How To Shop and Save on Groceries

Ever since I moved to NY I’ve had problems with grocery shopping. This is my first apartment and consequently there are a lot of “adult things” I’ve been figuring out on the way, mainly budgets. Besides the lovely monthly bills and travel (Yay, $112 monthly unlimited subway rides!), groceries is where I spend my most money. I know this because I keep track of my money, you can see how on my post on how I use

Grocery shopping has caused me to struggle with more than just the budget. I am the oldest of four and lived with both my parents, and we’re all pretty athletic so that means I grew up in a house hold of 6 mouths with big appetites. I’m used to buying in bulk and cooking in bulk. I always liked cooking big meals. I love left overs. It makes your week easier and you can eat your favorite meal over and over again! How great is that?

Unfortunately this table for one now has two big problems with buying food:

  1. I can’t use the food fast enough so too much goes bad too quickly.
  2. I can’t carry all the food I would normally buy on my 10 minute walk home from the store, I’m simple not super woman.

Those are my sad grocery shopping problems which I’m calling; Budget, Bulk and Bad. If I’m having these problems, I’m sure there are plenty of people out there who are encountering the same problems. Here are three tips for each Budget, Bulk and Bad grocery problem that I’ve learned along they way.


Be Realistic 

When I first started creating my own budget I thought I should be conservative everywhere. I soon realized I was not going to be able to stay within this budget and it was okay to make adjustments. Food is something we need. It is a necessity, not an extra. I found that it was better to be honest about how much I spent monthly, rather than to force myself stay below an arbitrary number.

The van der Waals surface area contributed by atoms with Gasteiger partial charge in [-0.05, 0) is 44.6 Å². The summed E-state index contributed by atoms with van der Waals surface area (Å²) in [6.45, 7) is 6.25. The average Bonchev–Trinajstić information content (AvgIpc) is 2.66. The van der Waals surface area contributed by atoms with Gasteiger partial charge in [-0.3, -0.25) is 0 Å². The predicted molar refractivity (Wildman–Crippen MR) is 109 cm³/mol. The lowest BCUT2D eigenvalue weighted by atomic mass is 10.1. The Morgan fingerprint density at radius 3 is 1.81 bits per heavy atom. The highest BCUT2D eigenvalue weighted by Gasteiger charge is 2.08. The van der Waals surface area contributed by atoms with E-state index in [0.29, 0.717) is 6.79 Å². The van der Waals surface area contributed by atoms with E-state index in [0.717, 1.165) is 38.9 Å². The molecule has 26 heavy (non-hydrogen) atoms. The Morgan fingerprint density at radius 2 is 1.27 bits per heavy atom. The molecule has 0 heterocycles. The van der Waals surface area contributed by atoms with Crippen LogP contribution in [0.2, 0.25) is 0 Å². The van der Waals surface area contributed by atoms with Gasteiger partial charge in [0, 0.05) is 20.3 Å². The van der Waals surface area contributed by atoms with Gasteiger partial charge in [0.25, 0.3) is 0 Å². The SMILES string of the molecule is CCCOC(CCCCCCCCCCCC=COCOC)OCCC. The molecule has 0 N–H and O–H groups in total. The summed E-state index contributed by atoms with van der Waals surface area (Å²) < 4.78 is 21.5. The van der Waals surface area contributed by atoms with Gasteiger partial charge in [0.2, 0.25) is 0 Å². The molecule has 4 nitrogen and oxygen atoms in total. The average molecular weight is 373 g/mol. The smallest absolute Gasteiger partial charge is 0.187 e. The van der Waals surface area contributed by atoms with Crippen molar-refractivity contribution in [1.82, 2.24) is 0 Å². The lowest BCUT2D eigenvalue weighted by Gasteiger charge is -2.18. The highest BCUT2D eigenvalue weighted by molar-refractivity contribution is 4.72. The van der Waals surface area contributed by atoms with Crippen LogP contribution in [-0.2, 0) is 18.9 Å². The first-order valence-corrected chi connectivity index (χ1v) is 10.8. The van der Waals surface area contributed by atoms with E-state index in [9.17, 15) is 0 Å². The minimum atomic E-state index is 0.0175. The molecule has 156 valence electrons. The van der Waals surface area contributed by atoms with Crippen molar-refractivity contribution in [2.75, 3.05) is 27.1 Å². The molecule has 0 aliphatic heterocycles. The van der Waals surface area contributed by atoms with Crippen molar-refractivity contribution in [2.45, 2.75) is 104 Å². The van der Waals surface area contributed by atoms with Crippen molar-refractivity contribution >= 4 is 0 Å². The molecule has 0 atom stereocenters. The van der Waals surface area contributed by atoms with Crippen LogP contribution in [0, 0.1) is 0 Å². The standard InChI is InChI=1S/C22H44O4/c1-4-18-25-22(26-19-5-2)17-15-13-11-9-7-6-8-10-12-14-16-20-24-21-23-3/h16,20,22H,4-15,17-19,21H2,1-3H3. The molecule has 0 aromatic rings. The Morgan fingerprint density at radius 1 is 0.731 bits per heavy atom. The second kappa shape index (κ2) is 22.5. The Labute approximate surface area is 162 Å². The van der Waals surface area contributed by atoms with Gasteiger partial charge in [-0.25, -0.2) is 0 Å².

Create a Working System

I started off by keeping all my receipts. I made a system to see how much I spent each much. This became a lot easier once I started using, because it automatically did that for me. Now I can quickly see how much money I am spending and how much I have left to spend for the rest of the month.

Like I said above, I had to go back to make adjustments. When I saw that I needed to account for more money on groceries I took money from other budget areas. For example, I took money from budgets for going out and clothes shopping then put that amount in my grocery budget.

Be Smart With Your Money

Just because you’re being realistic and you have a system doesn’t mean you should just throw all your money away without even thinking! Pay attention to labels and look for the deals. Be that guy who uses coupons from the Sunday newspaper, because lets face it, the people on Extreme Couponing are pretty amazing. There are numerous websites and apps to help you find, download and organize all your coupon needs. Take advantage of it.

When looking at sale tags you will want to pay extra attention to the unit price. Sometimes it will pay to buy more, but be reasonable on your size choice and be aware of shelf life. I also often find traps set for the eager deal shopper. For example, I’ve seen a sale at 2 for $5 for a brand name item, but the store brand is $1.20/item. If you didn’t catch that math it means the brand name item is $1.50/item so the store brand is cheaper at $1.20. Basically sale items can be a tricky trap, so be smart!


Don’t But In Bulk

Just don’t do it. There’s only one of you… or maybe two if you split the groceries with your roommate. You don’t need to buy the biggest pack, you can go a size or two down. Obviously nonperishable items can be a bit of an exception, but buyer be ware, buy too much and you could be spending more than you need to. For veggies I tend to buy frozen vegetables now because something always changes and I can’t use the fresh ones in time. For fruits and meats I just started by buying half the amount I did before. It’s kind of something you need to feel out on your own.

Make a Grocery List

A great way to avoid buying too much is to make a grocery list. Simple, yet so helpful. The key to a grocery list and stick to it, don’t buy anything that is not on your list. I have a printed grocery list where I can check off items I have run out of. (You can download it at the bottom of this post.) If you want to be super intense you could use your receipts to keep track of how much of what items you use and how often. But starting with a general grocery list will be a great start.

Always Have a Bag